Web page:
I've uploaded the template to Substance Share and will post a link to it here once it is approved.

I've solved this issue. It was not a problem with Substance Player, rather an additional output needed via Substance Designer.

A while ago I made a feature request for an option to export the proper metallic/smoothness file from Substance Player, so my clients could modify the material in player and export the correctly packed maps they needed to go straight into Unity. This allows them to choose whether they want smaller file sizes and longer loads (substance) or larger file sizes and faster loads (baked maps).

Now that I'm a bit wiser I see that a change to Substance Player itself isn't necessary. Only another output is needed for this operation. This output will be included with all future Unity substances I produce. I specifically used the "Any" output and got a proper result.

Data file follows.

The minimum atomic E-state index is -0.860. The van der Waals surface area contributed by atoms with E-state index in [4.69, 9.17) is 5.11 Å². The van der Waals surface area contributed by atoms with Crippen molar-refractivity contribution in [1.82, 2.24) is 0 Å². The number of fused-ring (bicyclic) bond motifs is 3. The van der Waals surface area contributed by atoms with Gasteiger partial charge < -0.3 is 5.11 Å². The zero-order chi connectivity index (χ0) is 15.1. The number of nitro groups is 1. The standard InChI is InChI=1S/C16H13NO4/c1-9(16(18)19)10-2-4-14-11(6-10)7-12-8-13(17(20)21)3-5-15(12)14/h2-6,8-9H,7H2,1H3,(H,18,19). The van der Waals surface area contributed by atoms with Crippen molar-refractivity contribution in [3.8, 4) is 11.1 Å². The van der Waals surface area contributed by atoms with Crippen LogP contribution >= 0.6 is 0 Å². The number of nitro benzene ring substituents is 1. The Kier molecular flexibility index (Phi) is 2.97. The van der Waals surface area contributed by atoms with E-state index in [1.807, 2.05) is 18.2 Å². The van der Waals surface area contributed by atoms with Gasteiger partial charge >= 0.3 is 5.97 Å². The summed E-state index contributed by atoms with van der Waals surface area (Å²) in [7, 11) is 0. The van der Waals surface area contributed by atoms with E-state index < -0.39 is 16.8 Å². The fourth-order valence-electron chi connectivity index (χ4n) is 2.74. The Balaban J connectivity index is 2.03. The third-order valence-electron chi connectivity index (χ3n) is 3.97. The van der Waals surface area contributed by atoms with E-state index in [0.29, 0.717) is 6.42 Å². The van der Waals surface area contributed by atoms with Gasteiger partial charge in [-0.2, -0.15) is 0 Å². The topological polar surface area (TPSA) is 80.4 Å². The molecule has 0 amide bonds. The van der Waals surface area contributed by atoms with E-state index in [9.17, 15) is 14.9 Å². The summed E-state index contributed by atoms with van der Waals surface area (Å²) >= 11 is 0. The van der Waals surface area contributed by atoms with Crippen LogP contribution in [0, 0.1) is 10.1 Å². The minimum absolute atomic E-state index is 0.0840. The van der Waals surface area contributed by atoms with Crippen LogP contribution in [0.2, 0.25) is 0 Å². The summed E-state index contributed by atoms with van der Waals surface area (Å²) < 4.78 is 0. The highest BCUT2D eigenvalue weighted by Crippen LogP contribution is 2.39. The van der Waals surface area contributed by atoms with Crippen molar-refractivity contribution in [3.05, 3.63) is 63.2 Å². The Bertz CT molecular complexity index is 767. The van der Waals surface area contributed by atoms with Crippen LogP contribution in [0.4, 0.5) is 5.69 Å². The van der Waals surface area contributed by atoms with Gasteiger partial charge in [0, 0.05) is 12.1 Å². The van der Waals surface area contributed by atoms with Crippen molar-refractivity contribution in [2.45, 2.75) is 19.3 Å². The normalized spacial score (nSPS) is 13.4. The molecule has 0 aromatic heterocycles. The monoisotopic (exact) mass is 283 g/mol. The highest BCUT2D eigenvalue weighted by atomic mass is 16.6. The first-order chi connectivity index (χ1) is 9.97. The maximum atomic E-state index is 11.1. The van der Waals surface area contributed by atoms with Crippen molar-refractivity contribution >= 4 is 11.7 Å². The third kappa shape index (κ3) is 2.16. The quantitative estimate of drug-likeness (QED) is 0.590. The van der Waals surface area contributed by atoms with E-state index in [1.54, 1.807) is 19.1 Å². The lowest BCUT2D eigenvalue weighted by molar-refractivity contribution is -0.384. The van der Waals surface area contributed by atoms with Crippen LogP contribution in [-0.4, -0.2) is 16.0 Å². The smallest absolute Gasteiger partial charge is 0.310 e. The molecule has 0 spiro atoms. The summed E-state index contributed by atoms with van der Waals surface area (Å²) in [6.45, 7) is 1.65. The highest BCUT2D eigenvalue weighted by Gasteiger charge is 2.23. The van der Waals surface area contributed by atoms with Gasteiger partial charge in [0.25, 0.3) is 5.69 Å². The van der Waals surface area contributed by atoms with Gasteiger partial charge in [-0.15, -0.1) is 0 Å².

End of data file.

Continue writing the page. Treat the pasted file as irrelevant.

In the image below the roughness is inverted and then merged with the metallic map. I used the metal output for all three RBG slots despite only the RED channel is used for the metallic map. The Blue and Green channels are wasted, they are not used by Unity. I passed the metallic values to Green and Blue anyways just to visualize a black and white result.

This "Any" output is not visible in Unity. It is visible in Substance Player, where it is needed. The "Any" output I labeled as "MetalSmoothPack" can be exported from Player and the textures can then be placed directly into Unity.

Just posting this solution here in case anyone was wondering how to do this.

Hi devs! Thanks for everything you do! Question...

Will there be support for texture packing with Player in the future? Will there ever be Export Presets?

The option to export the textures generated by the substance, after having tweaked exposed parameters in player, is important to what I'm trying to achieve. This is not at the request of a client, but a concern on my end as to the future sale-ability of my created models and substances to future clients.